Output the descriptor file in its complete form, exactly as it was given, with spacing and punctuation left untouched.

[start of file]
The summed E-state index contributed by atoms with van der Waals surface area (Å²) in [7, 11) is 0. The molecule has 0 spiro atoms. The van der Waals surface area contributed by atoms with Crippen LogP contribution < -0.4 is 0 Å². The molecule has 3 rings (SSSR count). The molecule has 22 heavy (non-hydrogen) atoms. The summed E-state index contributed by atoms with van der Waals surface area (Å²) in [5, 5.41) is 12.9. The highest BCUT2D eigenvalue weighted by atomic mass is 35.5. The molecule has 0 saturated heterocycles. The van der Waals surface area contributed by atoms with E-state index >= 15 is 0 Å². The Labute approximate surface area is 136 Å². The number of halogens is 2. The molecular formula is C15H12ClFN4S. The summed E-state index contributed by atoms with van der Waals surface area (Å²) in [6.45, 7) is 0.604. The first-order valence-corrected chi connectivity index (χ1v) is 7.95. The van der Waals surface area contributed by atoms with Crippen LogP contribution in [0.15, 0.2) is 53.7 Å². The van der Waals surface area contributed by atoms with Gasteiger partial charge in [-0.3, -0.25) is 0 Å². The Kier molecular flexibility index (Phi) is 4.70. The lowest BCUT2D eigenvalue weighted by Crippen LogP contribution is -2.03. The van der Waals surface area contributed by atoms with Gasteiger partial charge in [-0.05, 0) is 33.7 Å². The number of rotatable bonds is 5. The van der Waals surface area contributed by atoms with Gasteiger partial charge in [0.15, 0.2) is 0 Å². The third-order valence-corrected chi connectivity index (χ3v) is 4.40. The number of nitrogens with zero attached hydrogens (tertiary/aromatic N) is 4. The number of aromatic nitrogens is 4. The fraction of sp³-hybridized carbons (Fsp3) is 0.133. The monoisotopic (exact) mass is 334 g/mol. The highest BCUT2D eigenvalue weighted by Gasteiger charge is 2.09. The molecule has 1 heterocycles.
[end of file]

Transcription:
The summed E-state index contributed by atoms with van der Waals surface area (Å²) in [7, 11) is 0. The molecule has 0 spiro atoms. The van der Waals surface area contributed by atoms with Crippen LogP contribution < -0.4 is 0 Å². The molecule has 3 rings (SSSR count). The molecule has 22 heavy (non-hydrogen) atoms. The summed E-state index contributed by atoms with van der Waals surface area (Å²) in [5, 5.41) is 12.9. The highest BCUT2D eigenvalue weighted by atomic mass is 35.5. The molecule has 0 saturated heterocycles. The van der Waals surface area contributed by atoms with E-state index >= 15 is 0 Å². The Labute approximate surface area is 136 Å². The number of halogens is 2. The molecular formula is C15H12ClFN4S. The summed E-state index contributed by atoms with van der Waals surface area (Å²) in [6.45, 7) is 0.604. The first-order valence-corrected chi connectivity index (χ1v) is 7.95. The van der Waals surface area contributed by atoms with Crippen LogP contribution in [0.15, 0.2) is 53.7 Å². The van der Waals surface area contributed by atoms with Gasteiger partial charge in [-0.3, -0.25) is 0 Å². The Kier molecular flexibility index (Phi) is 4.70. The lowest BCUT2D eigenvalue weighted by Crippen LogP contribution is -2.03. The van der Waals surface area contributed by atoms with Gasteiger partial charge in [-0.05, 0) is 33.7 Å². The number of rotatable bonds is 5. The van der Waals surface area contributed by atoms with Gasteiger partial charge in [0.15, 0.2) is 0 Å². The third-order valence-corrected chi connectivity index (χ3v) is 4.40. The number of nitrogens with zero attached hydrogens (tertiary/aromatic N) is 4. The number of aromatic nitrogens is 4. The fraction of sp³-hybridized carbons (Fsp3) is 0.133. The monoisotopic (exact) mass is 334 g/mol. The highest BCUT2D eigenvalue weighted by Gasteiger charge is 2.09. The molecule has 1 heterocycles.